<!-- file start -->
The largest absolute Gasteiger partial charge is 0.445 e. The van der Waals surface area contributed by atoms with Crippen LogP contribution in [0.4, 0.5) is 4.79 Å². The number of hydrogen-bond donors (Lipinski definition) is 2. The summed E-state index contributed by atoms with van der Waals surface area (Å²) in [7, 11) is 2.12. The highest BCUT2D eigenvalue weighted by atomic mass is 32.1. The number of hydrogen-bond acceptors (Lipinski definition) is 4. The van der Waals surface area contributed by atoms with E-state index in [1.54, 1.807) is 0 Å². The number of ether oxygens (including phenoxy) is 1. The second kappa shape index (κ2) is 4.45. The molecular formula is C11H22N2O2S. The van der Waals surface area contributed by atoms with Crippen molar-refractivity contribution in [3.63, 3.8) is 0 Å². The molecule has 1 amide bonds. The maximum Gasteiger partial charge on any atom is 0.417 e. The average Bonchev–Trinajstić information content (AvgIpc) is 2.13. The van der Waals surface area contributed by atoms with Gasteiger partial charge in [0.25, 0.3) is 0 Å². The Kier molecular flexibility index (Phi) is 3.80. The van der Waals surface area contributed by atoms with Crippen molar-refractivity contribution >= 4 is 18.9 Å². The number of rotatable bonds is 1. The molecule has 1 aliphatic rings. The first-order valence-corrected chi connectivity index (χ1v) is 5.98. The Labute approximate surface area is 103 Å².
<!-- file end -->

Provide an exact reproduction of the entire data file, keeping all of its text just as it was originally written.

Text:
The largest absolute Gasteiger partial charge is 0.445 e. The van der Waals surface area contributed by atoms with Crippen LogP contribution in [0.4, 0.5) is 4.79 Å². The number of hydrogen-bond donors (Lipinski definition) is 2. The summed E-state index contributed by atoms with van der Waals surface area (Å²) in [7, 11) is 2.12. The highest BCUT2D eigenvalue weighted by atomic mass is 32.1. The number of hydrogen-bond acceptors (Lipinski definition) is 4. The van der Waals surface area contributed by atoms with E-state index in [1.54, 1.807) is 0 Å². The number of ether oxygens (including phenoxy) is 1. The second kappa shape index (κ2) is 4.45. The molecular formula is C11H22N2O2S. The van der Waals surface area contributed by atoms with Crippen molar-refractivity contribution in [3.63, 3.8) is 0 Å². The molecule has 1 amide bonds. The maximum Gasteiger partial charge on any atom is 0.417 e. The average Bonchev–Trinajstić information content (AvgIpc) is 2.13. The van der Waals surface area contributed by atoms with Gasteiger partial charge in [0.25, 0.3) is 0 Å². The Kier molecular flexibility index (Phi) is 3.80. The van der Waals surface area contributed by atoms with Crippen molar-refractivity contribution >= 4 is 18.9 Å². The number of rotatable bonds is 1. The molecule has 1 aliphatic rings. The first-order valence-corrected chi connectivity index (χ1v) is 5.98. The Labute approximate surface area is 103 Å².